Summary: Cost-Effectiveness Analysis of the Residential Provisions of the 2015 IECC for the State of Utah (Pacific Northwest National Laboratory (June 2015)


  • 96 building energy models using EnergyPlus v8
  • Incremental costs from several sources with local construction cost multiplier based on standardized methodology
  • 5% interest rate, 30-year mortgage, 10% down payment
  • Compared 2015 IECC vs “Utah IECC”

Prescriptive Building Thermal Envelope changes to the 2015 IECC vs “Utah IECC”

  • increased attic insulation (CZ 3, CZ 5)
  • improved skylight, window and door efficiency values (CZ 3, CZ 5, CZ 6)
  • increased wood frame wall, and basement wall insulation (CZ 3, CZ 5, CZ 6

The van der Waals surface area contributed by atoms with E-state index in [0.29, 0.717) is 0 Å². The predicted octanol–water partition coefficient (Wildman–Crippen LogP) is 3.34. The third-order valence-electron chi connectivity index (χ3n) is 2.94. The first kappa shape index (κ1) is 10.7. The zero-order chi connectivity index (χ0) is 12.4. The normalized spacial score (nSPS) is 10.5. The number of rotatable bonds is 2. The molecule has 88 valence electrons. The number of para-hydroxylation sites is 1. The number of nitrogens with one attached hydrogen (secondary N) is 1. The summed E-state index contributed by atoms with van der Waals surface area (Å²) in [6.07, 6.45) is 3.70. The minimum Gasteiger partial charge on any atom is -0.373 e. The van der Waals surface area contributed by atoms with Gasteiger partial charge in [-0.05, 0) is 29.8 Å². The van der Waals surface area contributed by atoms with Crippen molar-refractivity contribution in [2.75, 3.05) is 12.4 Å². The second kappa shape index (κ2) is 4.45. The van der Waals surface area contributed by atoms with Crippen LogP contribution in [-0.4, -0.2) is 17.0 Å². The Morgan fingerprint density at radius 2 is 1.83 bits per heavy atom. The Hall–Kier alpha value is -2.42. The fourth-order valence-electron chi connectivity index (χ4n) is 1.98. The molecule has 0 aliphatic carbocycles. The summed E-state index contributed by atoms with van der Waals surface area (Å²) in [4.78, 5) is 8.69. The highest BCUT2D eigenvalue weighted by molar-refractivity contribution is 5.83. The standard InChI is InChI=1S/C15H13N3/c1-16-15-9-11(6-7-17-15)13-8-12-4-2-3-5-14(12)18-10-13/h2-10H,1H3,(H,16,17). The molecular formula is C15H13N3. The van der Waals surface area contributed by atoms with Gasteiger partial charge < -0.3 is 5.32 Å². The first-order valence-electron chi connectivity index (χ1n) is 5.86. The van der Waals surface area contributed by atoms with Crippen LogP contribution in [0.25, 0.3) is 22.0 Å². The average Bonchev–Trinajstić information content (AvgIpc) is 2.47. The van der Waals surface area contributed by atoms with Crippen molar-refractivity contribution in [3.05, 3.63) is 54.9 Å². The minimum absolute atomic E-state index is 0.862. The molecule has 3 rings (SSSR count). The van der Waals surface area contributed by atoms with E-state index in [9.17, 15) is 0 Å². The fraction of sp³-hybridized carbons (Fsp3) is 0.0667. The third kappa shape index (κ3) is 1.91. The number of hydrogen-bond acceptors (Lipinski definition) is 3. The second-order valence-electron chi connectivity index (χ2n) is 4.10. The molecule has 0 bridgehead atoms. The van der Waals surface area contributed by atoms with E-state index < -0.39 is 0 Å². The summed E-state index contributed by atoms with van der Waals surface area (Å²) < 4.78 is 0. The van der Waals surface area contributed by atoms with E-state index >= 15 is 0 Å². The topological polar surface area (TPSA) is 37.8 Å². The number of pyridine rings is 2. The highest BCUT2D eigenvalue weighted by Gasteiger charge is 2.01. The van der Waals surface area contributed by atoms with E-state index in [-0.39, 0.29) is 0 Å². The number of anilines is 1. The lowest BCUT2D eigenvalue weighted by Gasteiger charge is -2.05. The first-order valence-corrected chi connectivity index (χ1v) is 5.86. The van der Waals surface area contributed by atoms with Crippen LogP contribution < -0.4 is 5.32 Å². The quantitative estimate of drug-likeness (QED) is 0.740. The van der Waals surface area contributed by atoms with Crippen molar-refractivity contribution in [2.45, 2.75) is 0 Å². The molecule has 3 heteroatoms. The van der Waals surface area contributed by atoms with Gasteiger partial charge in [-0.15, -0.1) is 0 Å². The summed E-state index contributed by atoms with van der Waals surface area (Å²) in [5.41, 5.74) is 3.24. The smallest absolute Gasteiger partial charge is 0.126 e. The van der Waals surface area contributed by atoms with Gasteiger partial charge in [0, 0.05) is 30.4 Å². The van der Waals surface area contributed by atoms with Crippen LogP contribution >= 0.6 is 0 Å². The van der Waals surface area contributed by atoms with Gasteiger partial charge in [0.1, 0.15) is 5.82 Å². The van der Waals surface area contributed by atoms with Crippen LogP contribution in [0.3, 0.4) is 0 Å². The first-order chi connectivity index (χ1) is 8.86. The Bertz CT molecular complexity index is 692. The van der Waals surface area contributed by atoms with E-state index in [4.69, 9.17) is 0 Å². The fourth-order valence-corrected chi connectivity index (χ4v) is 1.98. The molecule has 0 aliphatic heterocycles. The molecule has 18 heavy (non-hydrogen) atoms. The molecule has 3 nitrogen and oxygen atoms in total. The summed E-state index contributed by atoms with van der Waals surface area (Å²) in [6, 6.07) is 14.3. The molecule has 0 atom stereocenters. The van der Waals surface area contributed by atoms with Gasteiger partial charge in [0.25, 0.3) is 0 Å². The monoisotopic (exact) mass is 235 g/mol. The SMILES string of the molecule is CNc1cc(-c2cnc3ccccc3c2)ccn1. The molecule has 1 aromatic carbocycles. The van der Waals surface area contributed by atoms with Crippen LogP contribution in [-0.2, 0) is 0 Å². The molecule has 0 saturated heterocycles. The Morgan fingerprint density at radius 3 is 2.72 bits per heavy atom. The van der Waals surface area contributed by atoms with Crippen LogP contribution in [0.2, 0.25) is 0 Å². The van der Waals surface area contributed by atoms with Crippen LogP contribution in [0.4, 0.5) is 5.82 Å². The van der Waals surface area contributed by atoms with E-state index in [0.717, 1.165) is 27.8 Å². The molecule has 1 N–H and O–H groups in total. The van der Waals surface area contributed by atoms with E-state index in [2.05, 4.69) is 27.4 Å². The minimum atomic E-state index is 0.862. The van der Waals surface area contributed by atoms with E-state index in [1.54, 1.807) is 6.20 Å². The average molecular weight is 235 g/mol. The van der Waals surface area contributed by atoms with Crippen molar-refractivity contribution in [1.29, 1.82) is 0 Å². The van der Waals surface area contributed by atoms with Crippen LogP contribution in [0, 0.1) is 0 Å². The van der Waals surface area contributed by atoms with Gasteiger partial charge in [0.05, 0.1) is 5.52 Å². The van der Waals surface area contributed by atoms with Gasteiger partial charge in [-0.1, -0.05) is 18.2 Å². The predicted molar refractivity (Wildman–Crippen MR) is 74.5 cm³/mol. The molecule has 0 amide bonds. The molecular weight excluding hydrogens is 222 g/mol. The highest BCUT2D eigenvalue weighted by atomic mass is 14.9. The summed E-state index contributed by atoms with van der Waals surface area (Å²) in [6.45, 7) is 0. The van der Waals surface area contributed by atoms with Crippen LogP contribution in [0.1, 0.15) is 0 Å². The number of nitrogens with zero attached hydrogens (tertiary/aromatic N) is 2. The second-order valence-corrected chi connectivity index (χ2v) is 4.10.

Insulation Requirements Analyzed

Other changes Analyzed

  • Improved insulation for return air ducts in attics
  • Demand-activated controls for recirculating systems
  • Outdoor Air Temperature Setback Control for Hot Water Boilers
  • Reduced air leakage rate
  • Reduced duct leakage
  • 75% high efficiency lighting

Additional Code Requirements Analyzed


Economic Analysis: 2015 IECC is Cost Effective

  • The incremental cost to the builder ranges between $1,089 and $3,332 (depending on the building plan and location)
  • Reduces energy costs by $297/year or 23.9% on average
  • Home buyers realizes “positive cash flow” within 2 years (annual energy savings are greater than the higher down payment and mortgage costs when these costs are rolled into a 30-year mortgage)

New “Energy Rating Index” Performance Path

  • New voluntary “Energy Rating Index” performance was not analyzed
  • The ERI is supported by the Leading Builders of America as a more cost effective way to building energy efficient new homes